Thank you for responding to my previous post.

  8. Clawhammer says:

    Hi guys & gals, I to am monitoring electric usage, aren’t we all? there are a lot of questions re consumption of different sized homes, why not calculate what usage your appliances should be consuming ?? I have a spread sheet that roughly calculates what I should expect my total consumption to be!! (Impressed?? don’t be I stole it from someone else) but it does give me an idea of what power I can expect to consume. Pick up any appliance and you will see the power consumption figure printed on it, ie a Kettle may say 3000watts. Try this formula, Wattage(of the appliance) x hours(used per day) x days(per year) / 1000 = total Kwh used per year, x Average cost per Kwh( £0.0975). To test your formula 1000 x 1 x 365 / 1000 = 365 Kwhs x £0.0975= £35.59 cost per year. You can then add a further column to identify multiple units, say 6 light bulbs etc, try it, its free and will give you a reasonable idea of what power your appliances are consuming and what the likely costs could be.

  9. Hi Tim,

    If you are in the North West of England I’m offering a free mater testing service until the end of January. I can also supply, install, and calibrate a tandem ‘smart meter’ for 79.99, about the same as you would pay if you went out and bought one yourself.

    Best regards,
    Malcolm Snape
    energypricetracker.co.uk

  10. linda says:

    Hi y’all. I’m a single person living in a 3 bedroomed house. I have most of the normal electrical appliances including cooker but no dishwasher or tumble drier. I try to conserve power as much as I can and switch off, at the plug, everything that is not in use.

    My meter was replaced a couple or so years ago. I made the mistake of not taking a final reading from the old one before it was taken out and think I got diddled there – so be warned – certainly the next bill showed more units used than I would normally expect for that quarter. This is the third meter I have had in this house. I got the original changed by telling my supplier that it was making funny noises (the wheel did intermittently give a ‘ting’ as it span). I was concerned my bills were too high and was proved right when they came down by over a third.

    Electricity meters are not the property of the power company and if you require one to be tested they have to pay the meter company to do this – that is why they then pass these costs on to you where they can. However, if the meter is faulty you will not be liable for the costs so it is worth making a few checks before contacting them. First (if in a shared property) check that you/they are reading the correct meter. Then switch off and unplug all electrical items and confirm that no power is being drawn – the spinning wheel or flashing light on the meter will stop. Next plug in one appliance at a time and note how much power is being drawn. If you don’t have a power monitor you can make an estimated judgement by watching how quickly the wheel spins or light flashes – the faster it is going the more power you are using. Remember that electrical goods can become faulty and this can cause them to use more power than they should. You should consider replacing anything that uses more power than it should.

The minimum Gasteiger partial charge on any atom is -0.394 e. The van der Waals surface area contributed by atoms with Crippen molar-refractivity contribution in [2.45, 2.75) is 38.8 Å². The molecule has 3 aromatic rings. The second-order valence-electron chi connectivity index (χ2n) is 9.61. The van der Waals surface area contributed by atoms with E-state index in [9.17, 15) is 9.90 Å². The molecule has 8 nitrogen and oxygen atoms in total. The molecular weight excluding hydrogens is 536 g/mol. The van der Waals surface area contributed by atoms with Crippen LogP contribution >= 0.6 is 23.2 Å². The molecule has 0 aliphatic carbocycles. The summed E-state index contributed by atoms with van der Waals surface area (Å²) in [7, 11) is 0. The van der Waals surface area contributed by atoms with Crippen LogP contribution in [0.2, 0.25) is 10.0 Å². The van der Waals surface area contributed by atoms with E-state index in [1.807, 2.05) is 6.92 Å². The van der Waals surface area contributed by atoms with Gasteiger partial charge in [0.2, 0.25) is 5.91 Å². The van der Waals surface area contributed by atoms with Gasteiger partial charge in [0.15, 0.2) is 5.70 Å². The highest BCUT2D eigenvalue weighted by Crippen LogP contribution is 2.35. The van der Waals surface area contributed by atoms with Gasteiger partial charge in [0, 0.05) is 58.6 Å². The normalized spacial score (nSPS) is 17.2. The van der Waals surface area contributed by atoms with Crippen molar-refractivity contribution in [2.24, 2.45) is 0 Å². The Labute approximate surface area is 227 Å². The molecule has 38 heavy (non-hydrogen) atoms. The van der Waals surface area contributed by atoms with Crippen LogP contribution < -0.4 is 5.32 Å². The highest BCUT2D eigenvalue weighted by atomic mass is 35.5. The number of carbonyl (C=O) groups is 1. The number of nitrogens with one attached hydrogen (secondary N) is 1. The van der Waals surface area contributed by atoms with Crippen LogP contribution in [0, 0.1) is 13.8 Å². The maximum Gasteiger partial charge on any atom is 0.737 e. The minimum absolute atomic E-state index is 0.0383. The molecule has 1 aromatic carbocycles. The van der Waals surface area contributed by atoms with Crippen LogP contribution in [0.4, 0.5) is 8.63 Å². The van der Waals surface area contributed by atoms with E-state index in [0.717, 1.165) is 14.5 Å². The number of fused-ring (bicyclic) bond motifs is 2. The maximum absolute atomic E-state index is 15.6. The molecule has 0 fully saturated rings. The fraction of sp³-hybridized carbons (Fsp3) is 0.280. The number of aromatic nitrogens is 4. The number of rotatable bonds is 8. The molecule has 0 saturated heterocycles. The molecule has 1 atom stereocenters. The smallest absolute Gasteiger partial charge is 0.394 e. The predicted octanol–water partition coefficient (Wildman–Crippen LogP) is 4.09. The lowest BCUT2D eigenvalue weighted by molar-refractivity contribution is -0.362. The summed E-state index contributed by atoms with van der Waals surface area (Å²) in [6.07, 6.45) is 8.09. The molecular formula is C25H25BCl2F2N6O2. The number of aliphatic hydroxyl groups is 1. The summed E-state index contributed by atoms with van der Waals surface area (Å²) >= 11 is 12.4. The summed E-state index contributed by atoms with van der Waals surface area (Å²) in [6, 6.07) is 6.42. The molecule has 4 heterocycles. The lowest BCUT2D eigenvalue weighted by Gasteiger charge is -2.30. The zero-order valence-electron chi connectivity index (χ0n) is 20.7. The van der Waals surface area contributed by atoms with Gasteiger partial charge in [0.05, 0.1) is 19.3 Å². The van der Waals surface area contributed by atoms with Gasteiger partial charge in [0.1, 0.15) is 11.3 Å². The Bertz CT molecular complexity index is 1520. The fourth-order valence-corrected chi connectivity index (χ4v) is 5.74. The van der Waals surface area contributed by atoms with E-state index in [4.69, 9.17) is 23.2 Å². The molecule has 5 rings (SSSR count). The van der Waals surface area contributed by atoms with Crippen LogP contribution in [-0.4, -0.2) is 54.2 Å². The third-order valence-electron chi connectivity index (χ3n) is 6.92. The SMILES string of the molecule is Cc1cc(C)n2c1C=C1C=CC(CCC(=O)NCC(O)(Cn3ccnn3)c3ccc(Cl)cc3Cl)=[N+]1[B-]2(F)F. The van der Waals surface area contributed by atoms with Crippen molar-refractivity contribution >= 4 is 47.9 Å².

I have an efergy power monitor, keeping a track of my daily consumption in a spreadsheet. This gives daily, weekly and monthly figures and is a brilliant ‘toy’ for working where all my hard earned cash is going.

    Just keeping necessities like the fridge/freezers etc running consumes between 4 and 4.5 units a day. Showers, cooking and entertainment (tv/radio etc) pushes this up to 9+ units a day.
    As far as I can tell a standard shower runs at around 7kw/hr so 1 unit will give approximately 8.5 minutes of heated water.
    My cooker hotplate uses .86kw, the oven 1.8kw but the grill 2.3kw whilst my microwave/combination uses .65, 1.35 and 1.2 respectively.
    If heating water for cooking I always use a kettle – 2.6kw but much faster at heating so it works out cheaper than using the stove and I never boil more than required.

    All my light bulbs are low energy ones. I never leave my mobile ‘phone charger (or similar) switched on when not in use. Rather than using electric heating (mains gas is just a myth where I live) I use mobile gas heaters. These are much, much cheaper to run.

  11. keith macleod says:

    hi folks ;
    just been reading your comments on electricity prices.i have a 3 bedroom house and through a pre payment meter i pay £80-£90 per week .i have lived in this house for 16 years and its always been high.

  12. linda says:

    Keith, pre-payment meters are a more expensive method for paying for electricity. See http://www.guardian.co.uk/commentisfree/2008/may/30/thegreatmeterripoff. Nonetheless the figure you quote would suggest that you are using something close on 20 times more electricity than I am. Even though do I try to be economical that still seems excessive.

    Are you using electric fires/heaters; these can use an awful lot in the way of kilowattage. As will an unlagged hot water tank especially if it is left on 24/7.